It’s 5:23am in the morning and I am so happy to be awake and working. During the school year I am so pressured to develop lesson plans on a daily basis and it’s so nice to just wake up and have the time for “mommy” time. I can sit by the heater, sip my coffee, listen to some Jack Johnson, get my laundry done, get Siena’s clothes ready, and clean the house before anyone gets up.
Today I spent the day figuring out what to wear for the taping. I did decide on one thing, THIS necklace, over the top…which you’ll have to wait to see. 😉
If it’s one thing I know about myself, it’s that I’m a fast shopper. And when I like something, I can pick it out of a crowd. I found this as I was getting off the escalator, and…that was it. I’m hoping that the producer lets me wear it; on the phone she did tell me that jewelry looks wonderful under the lights.
I do have my own style — and that’s basic black. I’ve always respected the color black: the versatility of it, the contrast it provides, its formalizing powers. I can easily pick a v-neck black shirt and throw on some converse or get a long drapy black top, throw on some heels and spend a night in the city.
Today I thought I’d review a thesis I’ve been reading for the past few weeks. It’s the only academic writing I’ve found on Filipino food and the lack thereof. It’s called Nanay’s Kusian or Carinderia? The Perceived Lack of FIlipino Restaurants in American Dining, and it’s written by Amanda L. Tira Andrei, who is based in Washington D.C. and has written for Asian Fortune since 2007.
It opens with a Filipino menu. “Chef’s Recommendations,” it lists, beginning with Menudo and ending with Crispy Pata. Andrei is overjoyed to see that these dishes are being introduced to the United States. This is the jumping off point for Andrei to explore the “perceived lack” of Filipino food in the D.C. area and beyond.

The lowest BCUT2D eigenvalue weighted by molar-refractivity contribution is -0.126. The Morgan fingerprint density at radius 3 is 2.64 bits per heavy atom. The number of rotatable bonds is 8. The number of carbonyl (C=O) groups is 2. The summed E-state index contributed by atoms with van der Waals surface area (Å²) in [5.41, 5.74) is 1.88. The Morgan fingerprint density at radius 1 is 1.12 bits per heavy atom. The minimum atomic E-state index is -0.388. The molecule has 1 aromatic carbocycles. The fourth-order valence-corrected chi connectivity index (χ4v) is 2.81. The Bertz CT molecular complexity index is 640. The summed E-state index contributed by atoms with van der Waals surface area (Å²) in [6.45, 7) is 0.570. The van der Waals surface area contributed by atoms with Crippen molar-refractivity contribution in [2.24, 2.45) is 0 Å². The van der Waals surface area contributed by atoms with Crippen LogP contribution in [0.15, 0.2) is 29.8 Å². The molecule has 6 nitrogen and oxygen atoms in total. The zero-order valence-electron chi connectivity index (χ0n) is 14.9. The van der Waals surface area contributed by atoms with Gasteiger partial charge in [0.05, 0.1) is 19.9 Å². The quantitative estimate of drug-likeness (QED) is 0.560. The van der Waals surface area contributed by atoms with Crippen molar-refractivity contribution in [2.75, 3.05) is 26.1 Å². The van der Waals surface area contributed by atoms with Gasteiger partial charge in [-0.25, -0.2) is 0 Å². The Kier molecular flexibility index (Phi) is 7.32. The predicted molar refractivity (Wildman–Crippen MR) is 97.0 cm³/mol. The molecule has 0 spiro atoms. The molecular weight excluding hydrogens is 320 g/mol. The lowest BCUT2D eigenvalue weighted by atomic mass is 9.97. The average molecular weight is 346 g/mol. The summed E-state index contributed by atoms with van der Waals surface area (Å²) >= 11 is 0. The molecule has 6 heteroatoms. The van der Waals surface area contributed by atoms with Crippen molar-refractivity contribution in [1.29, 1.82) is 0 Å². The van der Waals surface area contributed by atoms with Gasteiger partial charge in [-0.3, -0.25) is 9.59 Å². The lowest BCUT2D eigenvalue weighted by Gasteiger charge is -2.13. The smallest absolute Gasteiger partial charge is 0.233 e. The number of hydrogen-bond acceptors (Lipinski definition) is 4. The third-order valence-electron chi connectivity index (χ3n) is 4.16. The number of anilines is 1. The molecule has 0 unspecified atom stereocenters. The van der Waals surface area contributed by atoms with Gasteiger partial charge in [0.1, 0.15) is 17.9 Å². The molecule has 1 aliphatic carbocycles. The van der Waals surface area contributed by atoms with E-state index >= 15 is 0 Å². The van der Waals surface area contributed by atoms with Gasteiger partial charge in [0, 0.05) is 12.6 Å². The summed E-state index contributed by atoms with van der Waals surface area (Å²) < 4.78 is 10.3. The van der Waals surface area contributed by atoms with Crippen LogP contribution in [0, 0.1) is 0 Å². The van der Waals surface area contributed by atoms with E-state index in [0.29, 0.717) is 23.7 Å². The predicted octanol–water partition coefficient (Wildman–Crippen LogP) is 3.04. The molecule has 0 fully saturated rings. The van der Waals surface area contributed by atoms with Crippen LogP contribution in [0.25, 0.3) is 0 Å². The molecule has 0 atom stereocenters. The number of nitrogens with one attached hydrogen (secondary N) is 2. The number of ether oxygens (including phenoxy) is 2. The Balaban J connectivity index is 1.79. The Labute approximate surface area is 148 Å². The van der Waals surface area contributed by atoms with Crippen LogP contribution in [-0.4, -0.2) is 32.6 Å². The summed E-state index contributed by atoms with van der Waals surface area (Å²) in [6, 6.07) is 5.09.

She starts with a point that many Filipinos begin with. Someone, a friend, asks if there are any Filipino restaurants around. “Not really. They’re too far away or don’t really taste that good.” is her standardized reply. Andrei then begins with a series of theories as to why Filipino food is lacking, but this is charged with other nuances as well. Some of her discussion points:
- BASELINE: Food has a “conscious, symbolic load.” (Mary Douglas) Food can be a measure of contrast: a method of subversion or a notion of home.
- Filipinos are torn between “looking east and looking west.” (Andrei refers to this as ‘identity negotiation’ at least once in her text) To some extent, Filipinos are subjected to the “reality of everyday American functions” and in doing so cast away their traditions in an effort to assimilate. They were also a U.S. colony for a period of time, so proportionally, more of them speak English than the other Asian races. Filipinos have a “pull” to “look east” and find solidarity with their Asian counterparts.
“It seems that Filipinos are caught in a polar situation of eastern heritage or western influence, but forget that their culture is the middle ground; in this confusion, they lack a sense of national ‘pride'” (Andrei)